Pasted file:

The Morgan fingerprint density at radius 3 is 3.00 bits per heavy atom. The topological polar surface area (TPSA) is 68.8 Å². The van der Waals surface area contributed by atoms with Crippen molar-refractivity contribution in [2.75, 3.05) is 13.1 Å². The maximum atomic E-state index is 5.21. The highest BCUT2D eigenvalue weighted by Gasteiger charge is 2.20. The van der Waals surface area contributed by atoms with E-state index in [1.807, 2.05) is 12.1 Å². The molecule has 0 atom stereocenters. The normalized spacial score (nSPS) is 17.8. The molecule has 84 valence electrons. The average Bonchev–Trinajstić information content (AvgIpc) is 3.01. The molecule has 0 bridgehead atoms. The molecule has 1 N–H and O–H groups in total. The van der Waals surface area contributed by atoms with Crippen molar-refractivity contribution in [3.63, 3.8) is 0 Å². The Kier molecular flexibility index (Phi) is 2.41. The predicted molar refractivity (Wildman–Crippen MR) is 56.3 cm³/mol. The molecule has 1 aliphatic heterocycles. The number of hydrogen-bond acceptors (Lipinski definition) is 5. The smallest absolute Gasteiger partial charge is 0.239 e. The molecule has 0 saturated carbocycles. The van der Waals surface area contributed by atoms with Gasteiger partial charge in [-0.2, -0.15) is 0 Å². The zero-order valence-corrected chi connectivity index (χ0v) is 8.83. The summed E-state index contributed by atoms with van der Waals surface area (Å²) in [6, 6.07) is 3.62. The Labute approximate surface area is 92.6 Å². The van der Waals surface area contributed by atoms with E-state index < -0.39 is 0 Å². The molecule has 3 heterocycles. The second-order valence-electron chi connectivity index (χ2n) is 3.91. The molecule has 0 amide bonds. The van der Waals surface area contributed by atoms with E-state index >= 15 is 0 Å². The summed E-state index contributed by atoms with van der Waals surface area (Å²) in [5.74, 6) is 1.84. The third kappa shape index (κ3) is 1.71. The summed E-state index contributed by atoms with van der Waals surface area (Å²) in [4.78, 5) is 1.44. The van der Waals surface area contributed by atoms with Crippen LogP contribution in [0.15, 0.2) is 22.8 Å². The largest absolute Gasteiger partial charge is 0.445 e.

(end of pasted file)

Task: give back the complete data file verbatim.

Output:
The Morgan fingerprint density at radius 3 is 3.00 bits per heavy atom. The topological polar surface area (TPSA) is 68.8 Å². The van der Waals surface area contributed by atoms with Crippen molar-refractivity contribution in [2.75, 3.05) is 13.1 Å². The maximum atomic E-state index is 5.21. The highest BCUT2D eigenvalue weighted by Gasteiger charge is 2.20. The van der Waals surface area contributed by atoms with E-state index in [1.807, 2.05) is 12.1 Å². The molecule has 0 atom stereocenters. The normalized spacial score (nSPS) is 17.8. The molecule has 84 valence electrons. The average Bonchev–Trinajstić information content (AvgIpc) is 3.01. The molecule has 0 bridgehead atoms. The molecule has 1 N–H and O–H groups in total. The van der Waals surface area contributed by atoms with Crippen molar-refractivity contribution in [3.63, 3.8) is 0 Å². The Kier molecular flexibility index (Phi) is 2.41. The predicted molar refractivity (Wildman–Crippen MR) is 56.3 cm³/mol. The molecule has 1 aliphatic heterocycles. The number of hydrogen-bond acceptors (Lipinski definition) is 5. The smallest absolute Gasteiger partial charge is 0.239 e. The molecule has 0 saturated carbocycles. The van der Waals surface area contributed by atoms with Gasteiger partial charge in [-0.2, -0.15) is 0 Å². The zero-order valence-corrected chi connectivity index (χ0v) is 8.83. The summed E-state index contributed by atoms with van der Waals surface area (Å²) in [6, 6.07) is 3.62. The Labute approximate surface area is 92.6 Å². The van der Waals surface area contributed by atoms with E-state index < -0.39 is 0 Å². The molecule has 3 heterocycles. The second-order valence-electron chi connectivity index (χ2n) is 3.91. The molecule has 0 amide bonds. The van der Waals surface area contributed by atoms with E-state index >= 15 is 0 Å². The summed E-state index contributed by atoms with van der Waals surface area (Å²) in [5.74, 6) is 1.84. The third kappa shape index (κ3) is 1.71. The summed E-state index contributed by atoms with van der Waals surface area (Å²) in [4.78, 5) is 1.44. The van der Waals surface area contributed by atoms with Crippen LogP contribution in [0.15, 0.2) is 22.8 Å². The largest absolute Gasteiger partial charge is 0.445 e.